Information you need to live a happy, worry-free retirement!
While most Americans over age 65 get an annual flu shot, they’ve been slow to take advantage of the shingles vaccination. And those aren’t the only vaccinations older Americans should get.
August is National Immunization Awareness Month. Do you know which vaccines are recommended for adults over age 60, and are you up-to-date on those shots? Do you know which ones are covered by Medicare?
The Importance of Vaccines as We Age
Our immune systems tend to weaken as we age, making us more susceptible to certain diseases. And protection from some childhood vaccines can wear off over time. While some adults with specific health conditions should not get certain vaccines, the Centers for Disease Control and Prevention (CDC) recommends that all adults 60 years or older need:
Need convincing? The CDC estimates that 1 million Americans every year get the shingles, a painful rash that forms blisters and can cause fever and headache, and about half of those inflicted are 60 years old or older. It results from the same virus that causes chickenpox, and the lifetime risk of shingles is one in three, rising to one in two for 85-year-olds and older.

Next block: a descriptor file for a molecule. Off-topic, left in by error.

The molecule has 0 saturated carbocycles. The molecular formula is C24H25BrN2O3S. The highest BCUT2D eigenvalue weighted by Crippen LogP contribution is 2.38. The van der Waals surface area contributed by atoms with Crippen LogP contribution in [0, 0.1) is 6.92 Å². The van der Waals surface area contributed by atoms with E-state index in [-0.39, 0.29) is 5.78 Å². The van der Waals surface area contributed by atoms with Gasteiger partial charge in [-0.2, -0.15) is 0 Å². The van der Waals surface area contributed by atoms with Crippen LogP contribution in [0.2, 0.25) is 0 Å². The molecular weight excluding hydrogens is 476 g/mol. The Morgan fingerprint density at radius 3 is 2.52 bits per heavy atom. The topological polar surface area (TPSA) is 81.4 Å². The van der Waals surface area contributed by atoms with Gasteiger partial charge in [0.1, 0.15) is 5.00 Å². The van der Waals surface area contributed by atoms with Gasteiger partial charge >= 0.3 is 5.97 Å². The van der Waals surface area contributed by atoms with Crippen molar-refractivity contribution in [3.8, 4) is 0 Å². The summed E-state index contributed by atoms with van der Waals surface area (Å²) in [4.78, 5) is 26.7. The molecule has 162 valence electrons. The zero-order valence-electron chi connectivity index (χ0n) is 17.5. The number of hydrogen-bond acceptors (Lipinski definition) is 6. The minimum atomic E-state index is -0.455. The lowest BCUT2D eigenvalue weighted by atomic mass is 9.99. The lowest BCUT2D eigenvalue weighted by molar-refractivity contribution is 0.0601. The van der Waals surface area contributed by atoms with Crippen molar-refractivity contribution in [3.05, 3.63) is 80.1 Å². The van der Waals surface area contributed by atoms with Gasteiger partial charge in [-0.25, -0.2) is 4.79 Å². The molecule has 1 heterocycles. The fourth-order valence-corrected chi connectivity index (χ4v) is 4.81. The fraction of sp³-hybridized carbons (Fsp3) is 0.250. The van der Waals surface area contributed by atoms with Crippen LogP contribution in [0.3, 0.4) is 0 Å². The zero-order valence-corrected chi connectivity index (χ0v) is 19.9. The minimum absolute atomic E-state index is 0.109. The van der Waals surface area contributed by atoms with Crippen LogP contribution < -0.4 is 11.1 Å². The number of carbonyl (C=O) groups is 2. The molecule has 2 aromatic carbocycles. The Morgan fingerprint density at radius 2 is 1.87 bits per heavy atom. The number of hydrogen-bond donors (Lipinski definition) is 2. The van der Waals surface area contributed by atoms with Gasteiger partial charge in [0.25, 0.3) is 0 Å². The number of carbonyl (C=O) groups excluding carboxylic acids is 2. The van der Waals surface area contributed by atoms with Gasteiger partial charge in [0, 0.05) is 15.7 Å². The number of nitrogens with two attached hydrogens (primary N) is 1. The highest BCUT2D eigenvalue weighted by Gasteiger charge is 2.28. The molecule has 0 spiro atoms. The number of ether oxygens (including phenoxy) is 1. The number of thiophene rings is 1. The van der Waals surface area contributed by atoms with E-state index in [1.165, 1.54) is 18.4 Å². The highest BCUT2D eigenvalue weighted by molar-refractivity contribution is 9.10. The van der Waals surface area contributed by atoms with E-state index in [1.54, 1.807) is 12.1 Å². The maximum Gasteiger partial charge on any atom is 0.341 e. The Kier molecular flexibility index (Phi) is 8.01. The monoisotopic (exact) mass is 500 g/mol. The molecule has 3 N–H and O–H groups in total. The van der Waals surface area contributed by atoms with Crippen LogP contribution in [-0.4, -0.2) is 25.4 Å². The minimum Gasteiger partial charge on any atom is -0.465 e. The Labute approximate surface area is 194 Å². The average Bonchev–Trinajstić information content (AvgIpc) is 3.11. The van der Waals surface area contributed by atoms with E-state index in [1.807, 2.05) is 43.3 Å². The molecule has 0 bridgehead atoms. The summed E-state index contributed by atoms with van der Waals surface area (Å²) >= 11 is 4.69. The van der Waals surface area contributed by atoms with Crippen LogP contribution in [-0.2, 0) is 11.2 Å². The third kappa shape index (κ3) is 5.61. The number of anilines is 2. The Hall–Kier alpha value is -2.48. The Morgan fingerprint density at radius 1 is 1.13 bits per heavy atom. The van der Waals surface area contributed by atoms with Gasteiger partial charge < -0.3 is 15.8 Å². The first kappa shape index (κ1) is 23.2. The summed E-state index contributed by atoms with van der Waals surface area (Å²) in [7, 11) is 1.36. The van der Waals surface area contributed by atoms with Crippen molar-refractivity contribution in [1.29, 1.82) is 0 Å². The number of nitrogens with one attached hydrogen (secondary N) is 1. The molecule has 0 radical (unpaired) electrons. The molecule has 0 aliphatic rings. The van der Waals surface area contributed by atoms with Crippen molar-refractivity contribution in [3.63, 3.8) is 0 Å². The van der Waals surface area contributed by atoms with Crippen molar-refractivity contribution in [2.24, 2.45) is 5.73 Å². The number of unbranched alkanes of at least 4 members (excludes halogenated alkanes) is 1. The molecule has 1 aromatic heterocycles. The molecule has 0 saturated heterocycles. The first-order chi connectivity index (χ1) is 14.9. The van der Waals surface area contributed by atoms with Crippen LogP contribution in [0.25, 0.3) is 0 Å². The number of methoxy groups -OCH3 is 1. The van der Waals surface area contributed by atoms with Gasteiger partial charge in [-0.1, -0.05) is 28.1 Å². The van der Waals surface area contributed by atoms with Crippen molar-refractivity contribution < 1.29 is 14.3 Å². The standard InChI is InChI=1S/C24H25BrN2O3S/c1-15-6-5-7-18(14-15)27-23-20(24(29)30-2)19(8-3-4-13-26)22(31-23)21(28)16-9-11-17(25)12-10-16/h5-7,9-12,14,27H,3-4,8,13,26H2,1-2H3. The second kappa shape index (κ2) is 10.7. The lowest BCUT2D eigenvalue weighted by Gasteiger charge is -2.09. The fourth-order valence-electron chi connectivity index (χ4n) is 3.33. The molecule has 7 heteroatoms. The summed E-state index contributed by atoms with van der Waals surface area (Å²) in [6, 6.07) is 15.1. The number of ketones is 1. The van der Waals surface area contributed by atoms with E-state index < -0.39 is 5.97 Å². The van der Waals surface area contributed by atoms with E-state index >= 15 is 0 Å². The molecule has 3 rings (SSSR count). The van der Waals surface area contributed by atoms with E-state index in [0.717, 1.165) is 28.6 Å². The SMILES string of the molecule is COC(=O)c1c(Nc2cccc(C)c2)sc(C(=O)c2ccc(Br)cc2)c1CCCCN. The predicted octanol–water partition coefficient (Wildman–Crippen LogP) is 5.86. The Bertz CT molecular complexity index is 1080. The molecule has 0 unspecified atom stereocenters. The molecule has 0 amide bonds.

More than 60% of seasonal flu-related hospitalizations occur in people 65 years and older, and the great majority of those who die from it are 65 or older, too. The proportion of adults 65 years old and older who received the flu vaccination in the 2016-2017 flu season dropped 3.3% compared to the prior year’s season, according to the CDC.
How Medicare Vaccination Coverage Works
Medicare covers some vaccines and immunizations. How it covers them varies — it depends on what you need.
Medicare Part B (medical insurance) covers vaccines to prevent influenza, pneumonia and hepatitis B (if you’re at medium to high risk). Medicare Part D (prescription drug insurance) covers all vaccines other than the flu, pneumonia or hepatitis B vaccines. (Part B will cover rabies and tetanus immunizations only if you’ve been exposed to a dangerous disease or virus.)
The Medicare.gov website urges you to ask your doctor questions because he or she may recommend that you get vaccination services more often than Medicare covers or services not covered by Medicare. In those cases, you may have to pay some or all of the costs.
Discuss these vaccinations with your health care provider to ensure that you are protecting yourself.
Tdap shot (tetanus, diphtheria, & pertussis shot)
Hepatitis B shots
The CDC offers an online quiz that recommends vaccines you may need based on your answers. Take the quiz and discuss the list with your doctor or health care professional.
If you have questions on your Medicare plan’s coverage of vaccinations, call Medicare MarketPlace® at 1-800-639-0781 to speak to a Licensed Insurance Agent.